After mid-century, railways linked all the major cities of Europe to spa towns like Biarritz and Deauville; their carriages were rigorously divided into first-class and second-class, but the super-rich now began to commission private railway coaches, as exclusivity was a hallmark of opulent luxury. Bohemian lifestyles gained a different glamour, pursued in the cabarets of Montmartre.
Period: ca. 1910
- (events and facts in 1910)
Source of inspiration: Mother Nature
Theme: Wreath - A wreath is an assortment of flowers, leaves, fruits, twigs and/or various materials that is constructed to resemble a ring. Wreaths have much history and symbolism associated with them. They are usually made from evergreens and symbolize strength, as evergreens last even throughout the harshest winters. Bay laurel may also be used, and these wreaths are known as laurel wreaths.
The use of wreaths varies by culture, tradition and religions. In Christianity, it is used to prepare for Jesus’ birth and in many cultures around the world, wreaths are used in weddings as a headdress. The history behind wreaths dates back thousands of years and much of the symbolism lies with Greek mythology.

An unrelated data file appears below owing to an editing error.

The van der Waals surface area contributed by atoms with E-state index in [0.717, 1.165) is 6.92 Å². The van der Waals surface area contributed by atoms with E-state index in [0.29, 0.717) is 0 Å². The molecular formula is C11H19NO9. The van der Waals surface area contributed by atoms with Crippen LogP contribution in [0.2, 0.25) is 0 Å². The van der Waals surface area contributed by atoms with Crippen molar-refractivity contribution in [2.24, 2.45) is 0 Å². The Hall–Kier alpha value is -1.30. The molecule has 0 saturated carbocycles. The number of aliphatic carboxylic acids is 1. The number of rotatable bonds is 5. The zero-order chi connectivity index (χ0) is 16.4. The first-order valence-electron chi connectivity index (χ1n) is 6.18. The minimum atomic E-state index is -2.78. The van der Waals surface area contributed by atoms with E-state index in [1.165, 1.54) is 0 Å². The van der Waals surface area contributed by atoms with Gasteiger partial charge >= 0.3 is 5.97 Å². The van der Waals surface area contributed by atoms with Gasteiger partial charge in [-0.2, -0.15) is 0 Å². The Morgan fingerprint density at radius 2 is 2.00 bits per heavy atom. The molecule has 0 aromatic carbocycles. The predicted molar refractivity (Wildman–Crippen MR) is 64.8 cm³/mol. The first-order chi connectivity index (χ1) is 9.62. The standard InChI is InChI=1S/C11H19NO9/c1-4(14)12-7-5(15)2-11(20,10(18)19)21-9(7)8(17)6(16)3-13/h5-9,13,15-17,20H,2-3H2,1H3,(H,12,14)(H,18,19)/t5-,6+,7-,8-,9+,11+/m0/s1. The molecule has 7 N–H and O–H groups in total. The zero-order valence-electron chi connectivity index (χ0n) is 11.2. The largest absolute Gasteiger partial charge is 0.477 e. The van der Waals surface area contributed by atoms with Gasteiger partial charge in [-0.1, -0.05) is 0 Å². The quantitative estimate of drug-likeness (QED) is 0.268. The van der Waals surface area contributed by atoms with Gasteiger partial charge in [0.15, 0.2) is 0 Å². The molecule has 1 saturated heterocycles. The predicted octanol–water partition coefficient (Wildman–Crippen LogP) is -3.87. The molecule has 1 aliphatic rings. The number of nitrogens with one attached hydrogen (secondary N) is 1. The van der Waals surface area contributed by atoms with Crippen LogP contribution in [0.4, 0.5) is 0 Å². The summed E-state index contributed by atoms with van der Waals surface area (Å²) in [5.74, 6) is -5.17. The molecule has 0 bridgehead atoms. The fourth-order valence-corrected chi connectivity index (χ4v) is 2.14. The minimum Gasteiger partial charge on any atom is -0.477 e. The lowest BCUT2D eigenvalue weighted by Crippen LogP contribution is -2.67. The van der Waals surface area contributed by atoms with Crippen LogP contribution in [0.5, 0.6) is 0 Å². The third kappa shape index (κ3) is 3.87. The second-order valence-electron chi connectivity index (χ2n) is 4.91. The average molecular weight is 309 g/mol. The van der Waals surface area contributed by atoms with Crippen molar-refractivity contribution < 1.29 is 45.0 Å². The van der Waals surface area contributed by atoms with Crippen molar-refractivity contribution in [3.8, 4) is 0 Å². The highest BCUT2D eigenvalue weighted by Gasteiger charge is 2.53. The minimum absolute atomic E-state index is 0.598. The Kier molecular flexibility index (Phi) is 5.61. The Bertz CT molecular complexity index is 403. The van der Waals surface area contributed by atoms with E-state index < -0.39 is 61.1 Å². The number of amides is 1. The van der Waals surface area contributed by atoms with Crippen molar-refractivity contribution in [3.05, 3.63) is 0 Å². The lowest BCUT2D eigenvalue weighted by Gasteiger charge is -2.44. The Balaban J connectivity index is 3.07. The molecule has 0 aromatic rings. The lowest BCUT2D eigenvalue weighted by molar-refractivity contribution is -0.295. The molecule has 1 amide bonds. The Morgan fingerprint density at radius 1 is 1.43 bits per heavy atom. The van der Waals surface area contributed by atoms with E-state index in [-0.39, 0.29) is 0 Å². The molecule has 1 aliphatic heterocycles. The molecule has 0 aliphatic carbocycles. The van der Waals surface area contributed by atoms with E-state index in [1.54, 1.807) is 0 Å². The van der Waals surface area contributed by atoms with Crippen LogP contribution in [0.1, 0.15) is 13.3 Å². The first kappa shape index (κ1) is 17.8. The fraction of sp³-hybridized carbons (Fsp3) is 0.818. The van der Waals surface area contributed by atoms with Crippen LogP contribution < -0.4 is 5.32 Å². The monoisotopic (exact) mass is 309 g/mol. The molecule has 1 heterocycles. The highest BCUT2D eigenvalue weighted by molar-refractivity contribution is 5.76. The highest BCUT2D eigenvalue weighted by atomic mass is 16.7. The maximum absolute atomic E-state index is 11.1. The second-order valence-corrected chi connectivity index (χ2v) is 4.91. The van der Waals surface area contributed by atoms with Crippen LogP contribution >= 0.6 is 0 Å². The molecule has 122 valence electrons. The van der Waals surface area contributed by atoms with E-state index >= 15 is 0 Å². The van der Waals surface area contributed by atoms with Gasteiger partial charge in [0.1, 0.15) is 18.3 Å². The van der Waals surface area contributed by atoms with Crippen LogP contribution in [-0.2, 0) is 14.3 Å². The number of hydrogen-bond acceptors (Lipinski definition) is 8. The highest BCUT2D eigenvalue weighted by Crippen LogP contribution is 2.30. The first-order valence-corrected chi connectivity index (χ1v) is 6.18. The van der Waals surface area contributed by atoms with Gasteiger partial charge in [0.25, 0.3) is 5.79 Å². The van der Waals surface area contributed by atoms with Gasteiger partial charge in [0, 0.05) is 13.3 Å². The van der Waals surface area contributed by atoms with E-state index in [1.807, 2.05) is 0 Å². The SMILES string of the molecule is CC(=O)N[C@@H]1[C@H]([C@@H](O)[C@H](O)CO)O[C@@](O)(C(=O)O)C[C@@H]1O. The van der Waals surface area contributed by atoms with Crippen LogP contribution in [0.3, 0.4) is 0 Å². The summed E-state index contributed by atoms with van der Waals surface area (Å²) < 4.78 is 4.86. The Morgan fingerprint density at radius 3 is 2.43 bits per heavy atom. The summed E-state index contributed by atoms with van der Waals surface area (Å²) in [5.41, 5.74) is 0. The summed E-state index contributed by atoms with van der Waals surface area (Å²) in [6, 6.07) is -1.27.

In the Greco-Roman world, wreaths were used as an adornment that could represent a person’s occupation, rank, their achievements and status. The wreath that was commonly used was the laurel wreath and became associated with what Apollo embodied; victory, achievement and status and would later become one of the most commonly used symbols to address achievement throughout Greece and Rome.
The Romans use of laurel wreaths echo the Greek traditions. The wreath was a symbol in the arts, literature, government and education in Roman society. In the arts, it expressed that one was valued and respected with a laurel wreath resting atop one’s head. Kings in both Greece and Rome donned the laurel wreath to illustrate sovereignty. Julius Caesar for example, proclaimed the laurel wreath "to be a symbol of the supreme ruler." The wreaths worn by kings were reminiscent of the traditional laurel wreath by the shape and its connotation yet were embellished with gold and gems. This eventually led to the modern day crown. (from: Wikipedia)
Material: platinum and 18K red gold
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Diamonds: Three single brilliant cut diamonds (also called 8/8) with a total estimated weight of approx. 0.06 crt. and 51 rose cut diamonds . We do not have the weight of the diamonds which is normal in our trade when it comes to rose cuts.
Precious stones: One sapphire (lab produced) (also called verneuil sapphire). Two pearls
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Birthstones: Diamond is the birthstone (or month stone) for April, sapphire for September and pearl for June.
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Hallmarks: No trace.
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Dimensions: height 4,14 cm (1,63 inch)
Weight: 9,70 gram (6,24 dwt)
Reference Nº: 15104-0012
Copyright photography: Adin, fine antique jewelry